Should you use your home loan to buy a car?

Should you use your home loan to buy a car? We do the maths for you.
Should you use your home loan to buy a car? We do the maths for you.

You probably have heard advice that you should try to pay off debt with the highest interest rate first because this will allow you to save the largest amount on interest. This is true, and it can be a very good strategy if implemented cleverly.

Some people take this one step further; since home loan interest rates are generally lower than car loan interest rates, you hear them proudly proclaiming: “I have paid off my car using my home loan’s access facility. I am going to save so much interest!”

But will they really? And is it a good idea to use your home loan to pay off your car?

It can be, but there is an important aspect which needs to be considered – repayment term.

It is important that the remaining duration of each loan is taken into account if you decide to use your home loan to pay off your car.

Yes, the home loan interest rate is probably lower, but remember that a car is generally financed over 54 months, sometimes 60, whereas a home loan is generally financed over 20 years.

What this means is that if you take money out of your home loan and use it to pay off your car then yes, you have financed your car at a lower interest rate, but you have now extended the car loan’s duration – by effectively setting it to the remaining home loan’s duration.

And because you are now paying the loan over a longer period, you actually end up paying more interest. The effect of this is best shown in the following example:

Say you took out a 20-year home loan with an interest rate of 10% and that it has 11 years remaining until it is paid off. The home loan also has an access facility, which allows you to take out the equity that you have built up.

Now you want to buy a car for R100 000, and you were offered finance at an interest rate of 12% over five years. Instead of taking the car loan at 12% interest, you decide to draw R100 000 out of the home loan’s access facility and in doing so effectively pay only 10% interest on the “car loan”.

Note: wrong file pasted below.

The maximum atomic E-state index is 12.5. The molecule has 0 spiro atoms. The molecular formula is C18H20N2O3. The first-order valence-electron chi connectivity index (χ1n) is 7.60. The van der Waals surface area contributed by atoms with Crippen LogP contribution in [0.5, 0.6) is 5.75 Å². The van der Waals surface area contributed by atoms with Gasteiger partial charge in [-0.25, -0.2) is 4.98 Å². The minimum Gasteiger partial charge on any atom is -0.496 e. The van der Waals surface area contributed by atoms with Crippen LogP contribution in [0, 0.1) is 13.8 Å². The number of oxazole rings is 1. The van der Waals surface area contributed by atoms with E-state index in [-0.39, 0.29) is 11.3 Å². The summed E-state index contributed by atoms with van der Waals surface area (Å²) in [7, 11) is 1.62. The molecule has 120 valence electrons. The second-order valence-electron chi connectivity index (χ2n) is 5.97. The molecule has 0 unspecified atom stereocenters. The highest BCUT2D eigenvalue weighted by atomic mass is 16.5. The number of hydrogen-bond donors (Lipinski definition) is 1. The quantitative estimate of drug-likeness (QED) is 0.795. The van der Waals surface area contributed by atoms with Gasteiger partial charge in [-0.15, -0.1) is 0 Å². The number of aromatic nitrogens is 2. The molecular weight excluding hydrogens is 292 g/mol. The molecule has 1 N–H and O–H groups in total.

The car loan, at 12% interest over five years, would result in:

. A monthly repayment of R2 224

. Total interest paid of R33 467


If you took the R100 000 out of your bond instead, you would have:

. An additional monthly payment of R1 252

. Additional interest, over 11 years, of R65 262

So by paying for the car out of the bond, you end up having paid twice as much interest. This is because of the extended duration to pay back the R100 000 loan.

The longer you have remaining on the bond, the more money you’d have to pay back. For example, if you still had 15 years of payments on the bond, you would pay R93 429 in interest. That’s almost three times as much interest compared with the 12% car loan.


The trick to saving from the lower home loan interest rate is to take the money out of the bond and then pay back what you would have paid on the car loan for the same duration as the car loan.

So in our example above, for a R100 000 car with 11 years remaining on the home loan, you should put an extra R2 224 into your bond every month for the five-year duration of the car loan you would have taken.

If you do this, you will pay R27 482 in interest instead of R33 467 for the car loan, thereby scoring almost R6 000 saving.

The same principle would apply to any form of debt, for example, taking money out of your home loan to clear your credit card, personal loan or store account.

Make sure you are actually saving by sticking to the repayment amount and duration of the original loan. If you are able to do this, there is definitely some interest to be saved.

  • Stealthy Wealth is a personal finance blog on
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